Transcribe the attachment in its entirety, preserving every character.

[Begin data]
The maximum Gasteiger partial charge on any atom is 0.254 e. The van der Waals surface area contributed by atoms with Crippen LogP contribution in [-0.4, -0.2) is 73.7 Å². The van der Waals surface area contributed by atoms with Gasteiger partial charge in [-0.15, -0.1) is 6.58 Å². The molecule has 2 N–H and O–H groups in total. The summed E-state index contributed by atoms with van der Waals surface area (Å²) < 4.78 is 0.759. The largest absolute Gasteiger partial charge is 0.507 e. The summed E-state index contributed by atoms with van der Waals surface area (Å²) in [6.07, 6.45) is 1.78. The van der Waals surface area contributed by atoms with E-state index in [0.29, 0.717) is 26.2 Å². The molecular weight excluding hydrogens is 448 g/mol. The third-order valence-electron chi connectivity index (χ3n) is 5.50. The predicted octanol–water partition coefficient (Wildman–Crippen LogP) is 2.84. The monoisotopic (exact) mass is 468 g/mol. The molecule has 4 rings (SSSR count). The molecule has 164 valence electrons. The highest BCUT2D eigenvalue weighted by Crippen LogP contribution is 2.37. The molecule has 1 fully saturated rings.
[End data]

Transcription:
The maximum Gasteiger partial charge on any atom is 0.254 e. The van der Waals surface area contributed by atoms with Crippen LogP contribution in [-0.4, -0.2) is 73.7 Å². The van der Waals surface area contributed by atoms with Gasteiger partial charge in [-0.15, -0.1) is 6.58 Å². The molecule has 2 N–H and O–H groups in total. The summed E-state index contributed by atoms with van der Waals surface area (Å²) < 4.78 is 0.759. The largest absolute Gasteiger partial charge is 0.507 e. The summed E-state index contributed by atoms with van der Waals surface area (Å²) in [6.07, 6.45) is 1.78. The van der Waals surface area contributed by atoms with E-state index in [0.29, 0.717) is 26.2 Å². The molecular weight excluding hydrogens is 448 g/mol. The third-order valence-electron chi connectivity index (χ3n) is 5.50. The predicted octanol–water partition coefficient (Wildman–Crippen LogP) is 2.84. The monoisotopic (exact) mass is 468 g/mol. The molecule has 4 rings (SSSR count). The molecule has 164 valence electrons. The highest BCUT2D eigenvalue weighted by Crippen LogP contribution is 2.37. The molecule has 1 fully saturated rings.